The five-plus-hour flight passed quickly as we talked nearly all the way. It was clear we were not all of the same mind about current events and personalities, but we listened respectfully even when differences were very pronounced. As our plane began its approach to Logan Airport, the grandmother leaned over to us and announced, “You know, we’ve just had a substantive conversation ‘across the aisle.’ As a country, we need a great deal more of this.”

Ours was a fortuitous experience because such candid and civil conversations across divides of whatever kind are rare because they are hard and sometimes risky to have these days. In her book Becoming Wise: An Inquiry Into the Art of Living, Krista Tippett offers “Generous Listening” as a way to learn about both others and ourselves by seeking, through respectful questions, to understand another person’s views. On that flight, four strangers leaned across a physical as well as an ideological aisle. I certainly felt better for it.

Reflections on a gentleman

With age come certain changes, one of which is that I find myself attending more memorial services than weddings these days. This week, it was to attend virtually the Celebration of Life for the actor Emilio Delgado. While all services for the departed carry the deep sorrow of loss, they also offer those so gathered an opportunity to reflect on their experiences of having been part of the late person’s life. The collective remembrances of those times not only console; they also inspire those of us who remain behind to assess our own place in the world.

As did so many others, and as a parent, I first came to know Emilio as Luis, the Fix-it Shop owner on the children’s television series Sesame Street. (He played the same role on U.S. television longer than any other Mexican-American actor.) My wife and I were sparing in the time we allotted our two children to watch TV and so Sesame Street became a special fixture in their early lives and the program inspired their love of Spanish. Many have extolled the early childhood education philosophy that informed the creativity of the program and noted its appeal to not only children but their parents as well. For our family, however, the character Luis was a standout for his gentleness, self-deprecating humor and optimism.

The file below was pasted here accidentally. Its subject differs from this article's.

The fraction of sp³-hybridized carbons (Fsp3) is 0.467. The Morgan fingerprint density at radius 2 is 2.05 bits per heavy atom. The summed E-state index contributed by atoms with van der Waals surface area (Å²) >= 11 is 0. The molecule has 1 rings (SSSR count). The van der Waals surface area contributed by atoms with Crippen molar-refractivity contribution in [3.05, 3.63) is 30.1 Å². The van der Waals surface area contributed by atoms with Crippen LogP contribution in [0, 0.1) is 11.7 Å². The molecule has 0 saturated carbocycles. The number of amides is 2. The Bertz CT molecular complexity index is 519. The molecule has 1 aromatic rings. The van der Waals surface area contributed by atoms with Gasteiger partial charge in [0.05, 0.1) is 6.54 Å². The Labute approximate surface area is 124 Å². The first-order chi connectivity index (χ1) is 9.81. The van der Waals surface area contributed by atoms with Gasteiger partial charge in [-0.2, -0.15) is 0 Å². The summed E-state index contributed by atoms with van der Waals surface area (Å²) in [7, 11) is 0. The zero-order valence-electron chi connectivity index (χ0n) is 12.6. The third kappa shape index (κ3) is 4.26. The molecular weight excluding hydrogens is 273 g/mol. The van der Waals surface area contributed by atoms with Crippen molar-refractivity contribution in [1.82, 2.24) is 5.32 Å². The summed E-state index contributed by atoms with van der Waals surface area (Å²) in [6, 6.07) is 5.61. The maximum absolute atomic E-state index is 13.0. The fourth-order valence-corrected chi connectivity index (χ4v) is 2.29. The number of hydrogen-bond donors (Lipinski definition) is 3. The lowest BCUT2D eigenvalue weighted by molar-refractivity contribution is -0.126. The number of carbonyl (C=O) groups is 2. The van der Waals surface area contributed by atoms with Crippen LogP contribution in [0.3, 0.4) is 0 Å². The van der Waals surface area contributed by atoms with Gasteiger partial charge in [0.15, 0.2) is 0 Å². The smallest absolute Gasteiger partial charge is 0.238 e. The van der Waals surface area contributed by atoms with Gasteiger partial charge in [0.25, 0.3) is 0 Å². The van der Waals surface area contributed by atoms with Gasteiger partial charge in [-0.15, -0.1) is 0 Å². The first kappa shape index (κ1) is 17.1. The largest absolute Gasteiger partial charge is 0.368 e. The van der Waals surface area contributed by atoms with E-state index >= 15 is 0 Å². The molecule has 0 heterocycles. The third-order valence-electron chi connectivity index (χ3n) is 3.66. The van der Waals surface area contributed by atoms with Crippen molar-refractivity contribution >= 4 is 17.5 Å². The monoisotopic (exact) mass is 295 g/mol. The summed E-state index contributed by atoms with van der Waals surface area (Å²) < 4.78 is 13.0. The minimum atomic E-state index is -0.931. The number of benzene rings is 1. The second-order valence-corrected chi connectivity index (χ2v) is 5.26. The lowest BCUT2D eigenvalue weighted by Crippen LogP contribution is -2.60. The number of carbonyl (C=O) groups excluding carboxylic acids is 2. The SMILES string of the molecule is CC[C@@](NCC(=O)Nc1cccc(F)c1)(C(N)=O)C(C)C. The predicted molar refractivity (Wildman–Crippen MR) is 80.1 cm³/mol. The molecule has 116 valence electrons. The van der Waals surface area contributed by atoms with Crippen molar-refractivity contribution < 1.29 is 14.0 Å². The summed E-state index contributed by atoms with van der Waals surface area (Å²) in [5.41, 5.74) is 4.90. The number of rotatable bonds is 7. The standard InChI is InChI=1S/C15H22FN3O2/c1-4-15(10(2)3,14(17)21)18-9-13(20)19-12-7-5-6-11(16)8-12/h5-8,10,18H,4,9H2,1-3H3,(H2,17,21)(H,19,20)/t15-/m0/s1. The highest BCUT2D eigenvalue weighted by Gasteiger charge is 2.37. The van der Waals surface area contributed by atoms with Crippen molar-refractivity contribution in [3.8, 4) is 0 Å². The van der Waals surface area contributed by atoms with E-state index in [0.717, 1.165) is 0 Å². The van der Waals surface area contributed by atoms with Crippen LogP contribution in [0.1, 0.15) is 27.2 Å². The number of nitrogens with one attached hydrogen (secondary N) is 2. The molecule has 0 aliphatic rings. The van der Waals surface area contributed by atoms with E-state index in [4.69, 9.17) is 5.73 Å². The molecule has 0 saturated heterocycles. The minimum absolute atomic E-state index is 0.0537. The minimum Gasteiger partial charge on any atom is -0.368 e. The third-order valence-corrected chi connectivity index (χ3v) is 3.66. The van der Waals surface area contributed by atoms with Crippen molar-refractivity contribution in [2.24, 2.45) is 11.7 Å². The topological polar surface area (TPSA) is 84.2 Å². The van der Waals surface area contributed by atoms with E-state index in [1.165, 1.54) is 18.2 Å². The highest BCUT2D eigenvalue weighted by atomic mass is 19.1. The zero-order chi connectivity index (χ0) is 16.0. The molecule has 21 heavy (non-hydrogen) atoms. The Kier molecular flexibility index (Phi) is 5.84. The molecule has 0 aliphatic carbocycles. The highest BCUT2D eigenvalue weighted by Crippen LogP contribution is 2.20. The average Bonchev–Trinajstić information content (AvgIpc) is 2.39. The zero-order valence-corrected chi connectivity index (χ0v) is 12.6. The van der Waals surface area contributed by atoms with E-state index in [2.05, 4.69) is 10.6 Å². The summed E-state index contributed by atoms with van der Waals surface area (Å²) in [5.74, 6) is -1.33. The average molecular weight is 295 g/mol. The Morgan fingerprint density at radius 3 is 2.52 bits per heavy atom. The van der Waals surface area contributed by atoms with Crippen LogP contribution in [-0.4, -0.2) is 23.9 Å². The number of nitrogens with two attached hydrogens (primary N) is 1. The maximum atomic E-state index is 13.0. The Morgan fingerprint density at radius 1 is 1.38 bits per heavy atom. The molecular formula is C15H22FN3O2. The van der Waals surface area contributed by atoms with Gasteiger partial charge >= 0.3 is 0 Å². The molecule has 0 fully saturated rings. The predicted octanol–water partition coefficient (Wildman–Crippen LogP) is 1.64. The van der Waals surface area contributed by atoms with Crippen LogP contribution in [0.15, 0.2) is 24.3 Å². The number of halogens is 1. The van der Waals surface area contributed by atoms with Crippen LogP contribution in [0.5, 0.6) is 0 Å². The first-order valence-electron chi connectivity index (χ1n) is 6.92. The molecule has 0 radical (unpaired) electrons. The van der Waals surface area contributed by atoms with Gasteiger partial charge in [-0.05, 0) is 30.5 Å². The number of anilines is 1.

Many years later, when we lived in Ashland, Oregon, our family became friends with Emilio, his wife, Carole, and their daughter Lauren. For several years, it was our good fortune to encounter this wonderful person in real life as well as on the TV. There simply was no difference between the lovable character in the series and the man in our living room or at the supermarket. His kindness was contagious, his optimism uplifting, and his generosity exemplary. On those occasions when we were with him and a stranger who recognized him approached, we saw not only the genuine affection the person had for him but his for one of his admirers. It was never ego-driven, but a true encounter of mutual respect.

As the many speakers at Emilio’s memorial service shared their recollections, the rest of us learned even more of his insatiable curiosity, his love of books and learning, his musical accomplishments, and his deep and long-standing commitment to social justice. On that latter point, one friend cited Cornel West, who wrote, “Justice is what love looks like in public.” His life of activism was exemplary of that value.

Through his life and the character of Luis, Emilio Delgado brought the best to children and adults alike. His passing challenges those who remain behind to carry on those values.

You can contact Steve Reno at stepreno@gmail.com.